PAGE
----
Position Statement: 2007 Mar 01

Sympathectomy for Hyperhidrosis Position Statement by Curtis Dickman MD

Betsy van Die

(Reaffirmed, November 2009)

(Approved by the AANS Executive Committee on February 2, 2007)

Insurance reimbursement is appropriate for thoracoscopic sympathectomy for the treatment of palmar and axillary hyperhidrosis. Severe palmar hyperhydrosis causes substantial functional impairment of individuals. This is not solely a cosmetic problem. It interferes with work and school performance (saturating paperwork and smudging ink, saturating computers and electrical devices); interferes with social and interpersonal interaction (withdrawal due to wet, cold hands); creates considerable anxiety; and interferes with recreational and sporting activity. Severe palmar hyperhidrosis permeates all aspects of the lives of people who are affected. Everyone and everything they touch are saturated by their palmar sweating. Patients with severe axillary hyperhidrosis are plagued with constant saturation of their clothing with sweat.

Nonsurgical measures (botox injections, topical agents i.e.: drysol, certain dry, anticholinergic medications, and iontophoresis [drionics]) are usually ineffective for severe forms of palmar and axillary hyperhidrosis. They usually provide temporary or partial relief of symptoms for a limited duration. Frequent maintenance of treatment is required.

Thoracoscopic sympathectomy provides permanent relief of palmar and axillary hyperhidrosis with a very high surgical success rate ( 99% palmar, 85% axillary). The results of surgery are durable; recurrent symptoms are extremely rare (less than 0.5 %).The procedure may be performed on an outpatient basis.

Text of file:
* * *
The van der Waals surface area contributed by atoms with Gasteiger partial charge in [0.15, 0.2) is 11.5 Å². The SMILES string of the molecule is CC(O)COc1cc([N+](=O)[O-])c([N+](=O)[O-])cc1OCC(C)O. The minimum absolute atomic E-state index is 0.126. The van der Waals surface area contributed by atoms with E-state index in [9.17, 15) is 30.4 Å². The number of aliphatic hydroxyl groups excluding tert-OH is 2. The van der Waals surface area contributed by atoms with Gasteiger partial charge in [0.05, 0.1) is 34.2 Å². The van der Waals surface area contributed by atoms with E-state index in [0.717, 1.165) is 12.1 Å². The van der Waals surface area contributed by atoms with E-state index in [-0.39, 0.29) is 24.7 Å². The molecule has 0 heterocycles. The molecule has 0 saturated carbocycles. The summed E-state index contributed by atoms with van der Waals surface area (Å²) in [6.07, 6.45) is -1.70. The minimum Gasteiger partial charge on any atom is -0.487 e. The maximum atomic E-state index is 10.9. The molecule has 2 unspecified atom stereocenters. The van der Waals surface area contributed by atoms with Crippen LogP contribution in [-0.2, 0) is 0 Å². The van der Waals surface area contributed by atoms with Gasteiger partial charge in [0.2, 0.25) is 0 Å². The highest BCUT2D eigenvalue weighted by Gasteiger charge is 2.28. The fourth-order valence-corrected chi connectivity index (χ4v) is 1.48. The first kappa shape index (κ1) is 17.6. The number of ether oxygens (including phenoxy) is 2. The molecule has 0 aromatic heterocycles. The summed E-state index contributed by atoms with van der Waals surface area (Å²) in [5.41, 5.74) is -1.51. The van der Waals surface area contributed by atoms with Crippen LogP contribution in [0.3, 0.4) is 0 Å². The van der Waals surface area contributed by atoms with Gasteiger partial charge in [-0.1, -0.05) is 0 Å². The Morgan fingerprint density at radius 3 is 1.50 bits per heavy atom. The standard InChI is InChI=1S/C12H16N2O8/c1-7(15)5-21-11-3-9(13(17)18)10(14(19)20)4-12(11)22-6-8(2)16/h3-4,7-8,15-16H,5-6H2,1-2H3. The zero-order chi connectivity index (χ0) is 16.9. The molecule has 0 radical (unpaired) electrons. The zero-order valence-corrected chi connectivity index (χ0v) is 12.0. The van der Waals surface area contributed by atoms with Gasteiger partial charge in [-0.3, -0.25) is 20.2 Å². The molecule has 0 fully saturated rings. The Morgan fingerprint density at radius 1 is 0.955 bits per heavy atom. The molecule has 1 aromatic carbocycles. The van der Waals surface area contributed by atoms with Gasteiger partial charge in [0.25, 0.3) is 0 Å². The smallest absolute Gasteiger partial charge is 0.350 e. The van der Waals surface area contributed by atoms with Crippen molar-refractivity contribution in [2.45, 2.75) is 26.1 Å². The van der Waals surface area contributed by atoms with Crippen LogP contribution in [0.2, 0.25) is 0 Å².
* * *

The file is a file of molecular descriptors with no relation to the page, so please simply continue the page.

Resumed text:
The procedure produces an expected alteration in the distribution of sweating on the body. Patients do not sweat on the head, face, hands, arms, and axillae. They sweat on the nondernervated regions of the body (the chest , trunk and legs). Excessive sweating on the nondenervated regions of the body is called "compensatory hyperhidrosis." It occurs in a severe form in 5-10% of patients undergoing sympathectomy. Other complications are rare. Horner’s syndrome occurs in 1-5% of patients depending on the technique used.

Endoscopic sympathectomy is safe and highly effective for providing a permanent cure for palmar and axillary hyperhidrosis. These disorders impair the function and activities of daily living of affected individuals. Insurance reimbursement for this procedure is appropriate and justified.


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Article ID: 43527
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